András Kozák in My Way Home [1965, Hungary]Set somewhere in Soviet Union during the final days of the Second World War, the film begins with an unarmed seventeen year old soldier, Hungarian Jóska (András Kozák), getting separated from his friends while fleeing a Cossack unit on horseback. Since Hungary had sided with Nazi Germany, he’s duly taken prisoner. However, he is soon released over a technicality and allowed to continue on his journey.

András Kozák in Így jöttem [1965, Hungary]But Jóska gets captured again, this time by a Russian regiment after he’s caught sleeping covered in an abandoned Nazi jacket. Owing to the fact that he’s still a schoolboy, they send him to help tend a dairy farm run by a Kolja (Sergey Nikonenko), a young Russian soldier. Kolja had been given this relatively lighter duty owing to an injury, with a bullet still lodged inside his body.

András Kozák and Sergey Nikonenko in Így jöttem [1965, Hungary]On one occasion, Kolja saves Jóska from being blown up by a landmine after he attempts to escape custody, and later Jóska too reciprocates by refusing an offer to join fleeing Hungarian prisoners, telling them that it would get Kolja ‘into trouble’. Despite neither of them understanding the other’s language, an unlikely friendship develops between the two. Away from the sounds of war and in the barren landscape, Jóska and Kolja bond and begin to behave as teenagers do during normal times.

András Kozák and Sergey Nikonenko in My Way Home [1965, Hungary]We observe their everyday chores and pranks; milking cows, target-practising on frogs in a canal, loading cans of milk onto trucks, chasing after naked women bathing, and fooling around with statues in a ruined museum. Yet just when we’d momentarily forgotten that there was indeed a war happening, a fighter plane ominously passes by, sometimes low over the lads’ heads who had stopped to watch. The reality of war will also separate the two, and Jóska sets out on his journey home once again…

András Kozák in My Way Home [1965, Hungary]One of the stars of the film has to be the breathtaking cinematography – orchestrated in what will become the director’s signature style. The well-choreographed aerial and panned shots firmly pin characters to their immediate surroundings to remind us of a ‘bigger picture’ whilst deliberately disallowing us the ability to read thoughts and motives. In some scenes, characters are either followed from behind or silhouetted altogether; we observe their actions, but rarely their state of mind. Apart from the film’s title, the only time Jancsó affords us any emotional contact with his characters is in the closing shot of the film, where he pans to a bruised and exasperated Jóska looking into the camera with an air of defiance, as if to raise a plea.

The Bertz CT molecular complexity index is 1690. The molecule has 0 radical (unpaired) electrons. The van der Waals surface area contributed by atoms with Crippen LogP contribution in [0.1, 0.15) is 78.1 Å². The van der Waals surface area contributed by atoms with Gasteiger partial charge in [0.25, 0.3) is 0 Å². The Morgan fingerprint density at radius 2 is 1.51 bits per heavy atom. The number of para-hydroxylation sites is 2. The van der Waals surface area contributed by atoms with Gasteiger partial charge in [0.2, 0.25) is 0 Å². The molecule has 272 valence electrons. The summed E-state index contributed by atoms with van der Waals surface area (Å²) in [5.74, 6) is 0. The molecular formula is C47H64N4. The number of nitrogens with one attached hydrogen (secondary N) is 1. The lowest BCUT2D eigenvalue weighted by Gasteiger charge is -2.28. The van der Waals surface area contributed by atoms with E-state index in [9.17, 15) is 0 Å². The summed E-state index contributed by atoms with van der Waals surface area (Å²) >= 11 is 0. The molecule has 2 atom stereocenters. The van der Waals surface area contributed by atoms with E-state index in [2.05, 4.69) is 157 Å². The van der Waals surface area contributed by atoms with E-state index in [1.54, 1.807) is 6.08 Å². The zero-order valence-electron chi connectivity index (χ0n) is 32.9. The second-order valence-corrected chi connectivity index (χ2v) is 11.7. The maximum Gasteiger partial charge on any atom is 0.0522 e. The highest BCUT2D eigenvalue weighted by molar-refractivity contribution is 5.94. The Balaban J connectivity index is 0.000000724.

Sergey Nikonenko and András Kozák in Így jöttem aka My Way Home [1965, Hungary]The idea of a ‘natural’ friendship between a Hungarian and a Russian, with the short but brutal 1956 revolution still fresh in many people’s memory would’ve certainly caused a stir at the time of release. But to his credit, Janscó dilutes any potential propaganda value by succinctly focusing on the social dislocation and humanitarian implications of war. Consequently, we get to see a rather simple film without too many loaded metaphors, made with admirable skill and technical sophistication, and yet holding a charm that can relate to audiences even today. Highly Recommended viewing..!

Amazon DVD Link [PAL]

 

The Nudity:
There’s just a single scene that features nudity – when the boys chase down girls bathing in a canal. But it is also one of the most beautifully crafted sequences in the film, where we see the ‘hunters’ themselves being ‘hunted’ by a plane swooping threateningly low over their heads – as if to deliver some kind of poetic albeit harmless justice. The scene is amusing as it is dramatic, memorable, and calling for all to see and appreciate.